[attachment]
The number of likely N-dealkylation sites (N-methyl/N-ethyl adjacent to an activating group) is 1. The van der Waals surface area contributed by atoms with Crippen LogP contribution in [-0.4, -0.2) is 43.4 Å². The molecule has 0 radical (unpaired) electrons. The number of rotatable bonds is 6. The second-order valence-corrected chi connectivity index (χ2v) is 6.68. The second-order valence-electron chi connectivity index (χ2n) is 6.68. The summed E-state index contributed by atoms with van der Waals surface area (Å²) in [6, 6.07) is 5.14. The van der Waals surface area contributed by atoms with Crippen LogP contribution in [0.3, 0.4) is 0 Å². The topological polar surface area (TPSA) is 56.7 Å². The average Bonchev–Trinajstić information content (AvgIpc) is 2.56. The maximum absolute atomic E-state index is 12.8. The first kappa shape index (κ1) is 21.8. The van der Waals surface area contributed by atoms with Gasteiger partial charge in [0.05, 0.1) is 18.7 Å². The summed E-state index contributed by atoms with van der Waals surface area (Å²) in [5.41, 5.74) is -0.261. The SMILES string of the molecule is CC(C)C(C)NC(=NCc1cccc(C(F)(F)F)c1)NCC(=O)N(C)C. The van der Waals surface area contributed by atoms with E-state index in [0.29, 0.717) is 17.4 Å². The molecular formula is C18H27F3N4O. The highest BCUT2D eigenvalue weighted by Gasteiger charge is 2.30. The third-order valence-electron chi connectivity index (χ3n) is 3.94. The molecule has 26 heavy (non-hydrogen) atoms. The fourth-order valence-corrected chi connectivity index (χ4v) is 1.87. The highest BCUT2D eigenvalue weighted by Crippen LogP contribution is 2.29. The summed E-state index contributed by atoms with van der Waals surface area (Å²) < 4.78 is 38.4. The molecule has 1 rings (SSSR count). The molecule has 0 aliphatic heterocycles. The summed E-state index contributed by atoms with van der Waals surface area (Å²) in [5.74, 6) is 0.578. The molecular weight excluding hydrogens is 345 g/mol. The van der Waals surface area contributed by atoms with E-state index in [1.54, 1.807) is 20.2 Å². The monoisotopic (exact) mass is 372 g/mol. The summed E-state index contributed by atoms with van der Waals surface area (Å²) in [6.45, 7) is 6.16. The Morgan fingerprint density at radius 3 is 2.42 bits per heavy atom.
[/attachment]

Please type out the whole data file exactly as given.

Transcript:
The number of likely N-dealkylation sites (N-methyl/N-ethyl adjacent to an activating group) is 1. The van der Waals surface area contributed by atoms with Crippen LogP contribution in [-0.4, -0.2) is 43.4 Å². The molecule has 0 radical (unpaired) electrons. The number of rotatable bonds is 6. The second-order valence-corrected chi connectivity index (χ2v) is 6.68. The second-order valence-electron chi connectivity index (χ2n) is 6.68. The summed E-state index contributed by atoms with van der Waals surface area (Å²) in [6, 6.07) is 5.14. The van der Waals surface area contributed by atoms with Crippen LogP contribution in [0.3, 0.4) is 0 Å². The topological polar surface area (TPSA) is 56.7 Å². The average Bonchev–Trinajstić information content (AvgIpc) is 2.56. The maximum absolute atomic E-state index is 12.8. The first kappa shape index (κ1) is 21.8. The van der Waals surface area contributed by atoms with Gasteiger partial charge in [0.05, 0.1) is 18.7 Å². The summed E-state index contributed by atoms with van der Waals surface area (Å²) in [5.41, 5.74) is -0.261. The SMILES string of the molecule is CC(C)C(C)NC(=NCc1cccc(C(F)(F)F)c1)NCC(=O)N(C)C. The van der Waals surface area contributed by atoms with E-state index in [0.29, 0.717) is 17.4 Å². The molecular formula is C18H27F3N4O. The highest BCUT2D eigenvalue weighted by Gasteiger charge is 2.30. The third-order valence-electron chi connectivity index (χ3n) is 3.94. The molecule has 26 heavy (non-hydrogen) atoms. The fourth-order valence-corrected chi connectivity index (χ4v) is 1.87. The highest BCUT2D eigenvalue weighted by Crippen LogP contribution is 2.29. The summed E-state index contributed by atoms with van der Waals surface area (Å²) < 4.78 is 38.4. The molecule has 1 rings (SSSR count). The molecule has 0 aliphatic heterocycles. The summed E-state index contributed by atoms with van der Waals surface area (Å²) in [5.74, 6) is 0.578. The molecular weight excluding hydrogens is 345 g/mol. The van der Waals surface area contributed by atoms with E-state index in [1.54, 1.807) is 20.2 Å². The monoisotopic (exact) mass is 372 g/mol. The summed E-state index contributed by atoms with van der Waals surface area (Å²) in [6.45, 7) is 6.16. The Morgan fingerprint density at radius 3 is 2.42 bits per heavy atom.